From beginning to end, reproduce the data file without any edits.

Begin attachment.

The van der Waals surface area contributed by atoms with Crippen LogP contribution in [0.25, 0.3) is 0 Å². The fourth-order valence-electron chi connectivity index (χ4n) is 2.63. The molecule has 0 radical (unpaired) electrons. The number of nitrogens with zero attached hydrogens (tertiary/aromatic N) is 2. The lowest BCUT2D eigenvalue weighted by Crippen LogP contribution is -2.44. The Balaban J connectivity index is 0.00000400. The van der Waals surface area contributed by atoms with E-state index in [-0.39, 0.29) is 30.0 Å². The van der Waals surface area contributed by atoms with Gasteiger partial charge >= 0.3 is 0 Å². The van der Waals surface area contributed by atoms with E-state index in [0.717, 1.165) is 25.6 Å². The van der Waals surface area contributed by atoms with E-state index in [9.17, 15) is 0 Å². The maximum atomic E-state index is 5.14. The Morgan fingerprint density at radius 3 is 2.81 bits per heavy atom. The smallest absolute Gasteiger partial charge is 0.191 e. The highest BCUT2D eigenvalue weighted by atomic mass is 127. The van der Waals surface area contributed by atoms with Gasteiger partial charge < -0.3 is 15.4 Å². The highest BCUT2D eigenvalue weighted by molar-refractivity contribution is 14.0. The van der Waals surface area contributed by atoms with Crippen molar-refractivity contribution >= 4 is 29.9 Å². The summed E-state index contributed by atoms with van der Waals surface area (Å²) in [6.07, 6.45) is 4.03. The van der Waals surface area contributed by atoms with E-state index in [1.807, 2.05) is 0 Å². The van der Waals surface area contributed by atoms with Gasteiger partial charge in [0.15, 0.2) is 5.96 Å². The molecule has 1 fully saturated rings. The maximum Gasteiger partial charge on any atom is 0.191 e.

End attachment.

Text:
The van der Waals surface area contributed by atoms with Crippen LogP contribution in [0.25, 0.3) is 0 Å². The fourth-order valence-electron chi connectivity index (χ4n) is 2.63. The molecule has 0 radical (unpaired) electrons. The number of nitrogens with zero attached hydrogens (tertiary/aromatic N) is 2. The lowest BCUT2D eigenvalue weighted by Crippen LogP contribution is -2.44. The Balaban J connectivity index is 0.00000400. The van der Waals surface area contributed by atoms with E-state index in [-0.39, 0.29) is 30.0 Å². The van der Waals surface area contributed by atoms with Gasteiger partial charge >= 0.3 is 0 Å². The van der Waals surface area contributed by atoms with E-state index in [0.717, 1.165) is 25.6 Å². The van der Waals surface area contributed by atoms with E-state index in [9.17, 15) is 0 Å². The maximum atomic E-state index is 5.14. The Morgan fingerprint density at radius 3 is 2.81 bits per heavy atom. The smallest absolute Gasteiger partial charge is 0.191 e. The highest BCUT2D eigenvalue weighted by atomic mass is 127. The van der Waals surface area contributed by atoms with Gasteiger partial charge < -0.3 is 15.4 Å². The highest BCUT2D eigenvalue weighted by molar-refractivity contribution is 14.0. The van der Waals surface area contributed by atoms with Crippen molar-refractivity contribution >= 4 is 29.9 Å². The summed E-state index contributed by atoms with van der Waals surface area (Å²) in [6.07, 6.45) is 4.03. The van der Waals surface area contributed by atoms with E-state index in [1.807, 2.05) is 0 Å². The van der Waals surface area contributed by atoms with Gasteiger partial charge in [0.15, 0.2) is 5.96 Å². The molecule has 1 fully saturated rings. The maximum Gasteiger partial charge on any atom is 0.191 e.